Incest, etc. Chatham Superior Court. Before Judge Karpf.
Steven L. Sparger, for appellant.
Meg E. Heap, District Attorney, Emily T. Puhala, Assistant District Attorney, for appellee.
Barnes, Presiding Judge.
Following a jury trial, Robert Clayton Andrews was found guilty of three counts of incest, three counts of statutory rape, two counts of child molestation, enticing a child for indecent purposes, and false statements. He now appeals from the denial of his motion for new trial, contending that the trial court erred in denying his motion to suppress DNA evidence, in overruling his objection to impermissible character evidence, and in overruling his objection and motion for mistrial when the State commented on his right to remain silent in its closing argument. For the reasons that follow, we affirm.
1. Andrews contends that the trial court erred in denying his motion to suppress DNA evidence. He maintains that the DNA [331 Ga.App. 354] evidence was provided for a paternity test only, and thus could not be used in his criminal trial. We do not agree.
In reviewing a trial court's ruling on a suppression motion, evidence is construed most favorably to uphold the findings and judgment. When consent to search is in issue, the State has the burden of proving the consent was freely and voluntarily given. The validity of a consent to search is determined from all the circumstances. A police officer cannot arbitrarily expand the scope of the consent to search. A consensual search is invalid when it exceeds the scope of the consent.
(Citations omitted.) State v. Long, 232 Ga.App. 445 (502 S.E.2d 298) (1998).
The evidence demonstrates that in January 2011, police opened an investigation when it was discovered that the 12-year-old victim was pregnant. The victim told police that she been in a sexual relationship with a man named " Josh." After the baby was born in June of that year, police obtained a DNA sample from the baby and the victim, but the case was administratively closed because police had no further leads. In October 2011, the victim told her grandmother, with whom she lived, that Andrews, who was her uncle and the grandmother's son, was the baby's father. The grandmother apparently put the victim out of her home, but kept the baby. Afterward, when the victim and the grandmother were involved in a public altercation, the police were called and they subsequently renewed the investigation into the victim's pregnancy.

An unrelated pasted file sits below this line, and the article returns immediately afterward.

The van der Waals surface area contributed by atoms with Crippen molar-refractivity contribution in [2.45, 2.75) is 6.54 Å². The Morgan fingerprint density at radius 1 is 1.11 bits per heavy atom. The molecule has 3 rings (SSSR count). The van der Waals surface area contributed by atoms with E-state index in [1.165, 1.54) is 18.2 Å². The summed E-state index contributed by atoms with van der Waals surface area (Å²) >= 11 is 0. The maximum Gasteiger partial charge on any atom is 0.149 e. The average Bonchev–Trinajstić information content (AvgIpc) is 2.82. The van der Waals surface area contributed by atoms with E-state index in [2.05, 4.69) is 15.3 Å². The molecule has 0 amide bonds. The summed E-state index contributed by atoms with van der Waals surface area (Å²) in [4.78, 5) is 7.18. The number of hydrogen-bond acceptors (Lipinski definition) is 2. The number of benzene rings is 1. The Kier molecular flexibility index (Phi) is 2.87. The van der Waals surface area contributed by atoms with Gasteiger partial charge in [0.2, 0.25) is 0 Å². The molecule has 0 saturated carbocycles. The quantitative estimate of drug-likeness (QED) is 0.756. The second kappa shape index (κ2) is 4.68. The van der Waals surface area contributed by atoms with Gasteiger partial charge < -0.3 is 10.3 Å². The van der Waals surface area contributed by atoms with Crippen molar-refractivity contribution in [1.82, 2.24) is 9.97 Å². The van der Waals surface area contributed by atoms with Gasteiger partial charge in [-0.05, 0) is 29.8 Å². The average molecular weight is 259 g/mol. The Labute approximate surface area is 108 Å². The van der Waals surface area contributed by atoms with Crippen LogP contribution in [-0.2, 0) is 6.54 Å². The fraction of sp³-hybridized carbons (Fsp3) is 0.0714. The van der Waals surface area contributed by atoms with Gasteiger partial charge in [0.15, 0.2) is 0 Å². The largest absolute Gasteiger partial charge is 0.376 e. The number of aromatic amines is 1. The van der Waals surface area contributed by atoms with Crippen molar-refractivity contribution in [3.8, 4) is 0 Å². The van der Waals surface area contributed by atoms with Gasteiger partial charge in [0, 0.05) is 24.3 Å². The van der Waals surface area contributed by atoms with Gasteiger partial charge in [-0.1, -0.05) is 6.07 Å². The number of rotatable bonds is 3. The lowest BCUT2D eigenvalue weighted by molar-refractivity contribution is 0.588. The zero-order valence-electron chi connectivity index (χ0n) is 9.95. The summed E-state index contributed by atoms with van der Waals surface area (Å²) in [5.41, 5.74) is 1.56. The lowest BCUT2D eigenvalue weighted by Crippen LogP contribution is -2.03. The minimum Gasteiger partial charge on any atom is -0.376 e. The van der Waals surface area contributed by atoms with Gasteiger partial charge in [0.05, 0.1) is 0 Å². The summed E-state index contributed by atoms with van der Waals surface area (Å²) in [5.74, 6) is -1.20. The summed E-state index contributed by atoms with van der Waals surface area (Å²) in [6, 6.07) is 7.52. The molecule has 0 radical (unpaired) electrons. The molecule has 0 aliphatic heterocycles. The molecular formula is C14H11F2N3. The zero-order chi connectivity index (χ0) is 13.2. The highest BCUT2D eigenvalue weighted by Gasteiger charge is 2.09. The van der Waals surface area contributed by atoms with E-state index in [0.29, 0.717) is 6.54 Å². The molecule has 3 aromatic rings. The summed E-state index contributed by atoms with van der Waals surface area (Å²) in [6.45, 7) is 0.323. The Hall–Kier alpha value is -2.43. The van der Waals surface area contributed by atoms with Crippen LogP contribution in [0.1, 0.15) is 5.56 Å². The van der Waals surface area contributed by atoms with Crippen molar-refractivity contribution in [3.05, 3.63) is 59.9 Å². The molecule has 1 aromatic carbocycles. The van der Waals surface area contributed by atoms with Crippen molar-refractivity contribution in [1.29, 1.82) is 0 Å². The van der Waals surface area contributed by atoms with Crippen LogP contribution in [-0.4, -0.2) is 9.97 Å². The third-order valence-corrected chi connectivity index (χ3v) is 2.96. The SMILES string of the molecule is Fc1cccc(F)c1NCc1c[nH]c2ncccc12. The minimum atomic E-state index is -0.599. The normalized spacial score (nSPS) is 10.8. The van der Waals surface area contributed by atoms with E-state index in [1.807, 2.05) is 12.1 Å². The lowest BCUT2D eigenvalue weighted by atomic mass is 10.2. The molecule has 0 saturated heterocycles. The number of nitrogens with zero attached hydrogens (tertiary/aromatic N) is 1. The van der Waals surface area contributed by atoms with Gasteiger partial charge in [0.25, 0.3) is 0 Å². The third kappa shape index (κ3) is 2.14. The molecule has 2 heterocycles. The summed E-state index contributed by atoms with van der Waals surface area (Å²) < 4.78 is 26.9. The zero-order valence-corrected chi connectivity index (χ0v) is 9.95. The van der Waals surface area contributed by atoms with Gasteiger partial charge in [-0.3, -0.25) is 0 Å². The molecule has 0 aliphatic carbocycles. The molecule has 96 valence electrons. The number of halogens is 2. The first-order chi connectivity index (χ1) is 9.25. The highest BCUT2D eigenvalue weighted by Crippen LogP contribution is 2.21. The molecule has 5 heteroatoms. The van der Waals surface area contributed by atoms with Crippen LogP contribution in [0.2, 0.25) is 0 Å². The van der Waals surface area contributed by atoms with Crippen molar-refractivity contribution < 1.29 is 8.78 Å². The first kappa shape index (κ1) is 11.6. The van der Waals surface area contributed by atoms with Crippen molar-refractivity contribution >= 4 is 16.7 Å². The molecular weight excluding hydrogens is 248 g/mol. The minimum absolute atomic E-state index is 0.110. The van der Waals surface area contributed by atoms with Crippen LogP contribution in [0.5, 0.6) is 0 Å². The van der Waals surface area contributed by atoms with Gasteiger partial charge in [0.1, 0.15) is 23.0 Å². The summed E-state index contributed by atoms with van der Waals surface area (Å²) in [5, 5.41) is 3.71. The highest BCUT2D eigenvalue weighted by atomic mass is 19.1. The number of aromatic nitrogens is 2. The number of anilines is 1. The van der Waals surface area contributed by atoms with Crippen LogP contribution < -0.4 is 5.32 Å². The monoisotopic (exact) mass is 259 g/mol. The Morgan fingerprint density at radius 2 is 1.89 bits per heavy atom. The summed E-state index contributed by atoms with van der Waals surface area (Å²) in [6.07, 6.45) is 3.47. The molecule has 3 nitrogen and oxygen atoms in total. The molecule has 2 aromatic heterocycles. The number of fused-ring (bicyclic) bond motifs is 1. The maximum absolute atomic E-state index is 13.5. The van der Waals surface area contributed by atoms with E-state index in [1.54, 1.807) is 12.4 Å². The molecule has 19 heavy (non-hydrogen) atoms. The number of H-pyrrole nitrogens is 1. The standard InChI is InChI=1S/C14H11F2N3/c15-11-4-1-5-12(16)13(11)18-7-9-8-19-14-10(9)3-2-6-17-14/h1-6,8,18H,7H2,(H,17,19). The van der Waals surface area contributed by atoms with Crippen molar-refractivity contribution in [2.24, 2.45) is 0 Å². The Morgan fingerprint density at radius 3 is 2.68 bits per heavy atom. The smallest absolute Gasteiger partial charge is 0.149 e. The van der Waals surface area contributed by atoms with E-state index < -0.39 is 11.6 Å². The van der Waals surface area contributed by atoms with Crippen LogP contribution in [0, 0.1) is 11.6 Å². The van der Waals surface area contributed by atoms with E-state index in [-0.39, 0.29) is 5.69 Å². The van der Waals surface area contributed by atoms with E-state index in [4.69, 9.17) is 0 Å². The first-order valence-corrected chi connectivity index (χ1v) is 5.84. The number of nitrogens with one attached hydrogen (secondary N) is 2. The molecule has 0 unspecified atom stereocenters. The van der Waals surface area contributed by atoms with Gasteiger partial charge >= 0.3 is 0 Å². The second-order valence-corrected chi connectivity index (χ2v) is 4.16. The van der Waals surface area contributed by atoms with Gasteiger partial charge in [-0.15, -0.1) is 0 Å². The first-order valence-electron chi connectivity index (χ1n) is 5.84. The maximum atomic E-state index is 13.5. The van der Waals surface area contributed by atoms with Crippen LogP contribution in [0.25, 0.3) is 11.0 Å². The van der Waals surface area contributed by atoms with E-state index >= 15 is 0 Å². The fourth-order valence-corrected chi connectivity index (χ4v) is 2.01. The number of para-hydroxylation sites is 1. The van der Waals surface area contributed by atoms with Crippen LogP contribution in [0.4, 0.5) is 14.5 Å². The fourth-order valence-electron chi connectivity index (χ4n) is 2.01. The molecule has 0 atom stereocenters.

At the motion to suppress hearing, a detective testified that on October 25, 2011, after having been identified as a suspect, Andrews and the grandmother voluntarily came to the police station and asked for a paternity test, purportedly for the purpose of exonerating him. The detective was busy at the time and asked them to come back later in the afternoon. When they returned, before having his saliva tested, Andrews signed a consent form which the officer explained to Andrews meant that, " you're freely giving this saliva sample to this paternity test because, obviously, you've been accused of something." The " Voluntary Consent to Search" form stated in relevant part:
I have been advised ... and understand that I am not required to and cannot be compelled to consent to this search without a ...